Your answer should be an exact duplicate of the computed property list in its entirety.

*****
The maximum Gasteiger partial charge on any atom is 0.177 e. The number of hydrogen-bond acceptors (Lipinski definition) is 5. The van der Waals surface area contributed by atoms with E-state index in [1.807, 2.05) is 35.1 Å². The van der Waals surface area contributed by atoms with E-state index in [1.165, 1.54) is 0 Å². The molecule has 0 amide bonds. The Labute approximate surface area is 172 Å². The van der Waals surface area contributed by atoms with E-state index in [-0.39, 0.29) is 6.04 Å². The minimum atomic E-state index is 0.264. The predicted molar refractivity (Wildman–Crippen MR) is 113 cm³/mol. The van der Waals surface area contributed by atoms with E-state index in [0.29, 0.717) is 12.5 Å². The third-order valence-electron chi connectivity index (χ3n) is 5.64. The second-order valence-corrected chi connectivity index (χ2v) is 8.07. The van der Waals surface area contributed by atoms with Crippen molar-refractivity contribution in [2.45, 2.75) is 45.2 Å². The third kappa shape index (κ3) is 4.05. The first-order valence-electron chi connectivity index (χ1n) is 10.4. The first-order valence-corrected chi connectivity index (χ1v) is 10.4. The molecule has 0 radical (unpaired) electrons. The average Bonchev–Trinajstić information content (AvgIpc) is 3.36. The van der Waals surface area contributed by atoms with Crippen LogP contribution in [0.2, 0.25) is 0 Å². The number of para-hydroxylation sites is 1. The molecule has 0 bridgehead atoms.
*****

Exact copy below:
The maximum Gasteiger partial charge on any atom is 0.177 e. The number of hydrogen-bond acceptors (Lipinski definition) is 5. The van der Waals surface area contributed by atoms with E-state index in [1.807, 2.05) is 35.1 Å². The van der Waals surface area contributed by atoms with E-state index in [1.165, 1.54) is 0 Å². The molecule has 0 amide bonds. The Labute approximate surface area is 172 Å². The van der Waals surface area contributed by atoms with E-state index in [-0.39, 0.29) is 6.04 Å². The minimum atomic E-state index is 0.264. The predicted molar refractivity (Wildman–Crippen MR) is 113 cm³/mol. The van der Waals surface area contributed by atoms with E-state index in [0.29, 0.717) is 12.5 Å². The third-order valence-electron chi connectivity index (χ3n) is 5.64. The second-order valence-corrected chi connectivity index (χ2v) is 8.07. The van der Waals surface area contributed by atoms with Crippen molar-refractivity contribution in [2.45, 2.75) is 45.2 Å². The third kappa shape index (κ3) is 4.05. The first-order valence-electron chi connectivity index (χ1n) is 10.4. The first-order valence-corrected chi connectivity index (χ1v) is 10.4. The molecule has 0 radical (unpaired) electrons. The average Bonchev–Trinajstić information content (AvgIpc) is 3.36. The van der Waals surface area contributed by atoms with Crippen LogP contribution in [0.2, 0.25) is 0 Å². The number of para-hydroxylation sites is 1. The molecule has 0 bridgehead atoms.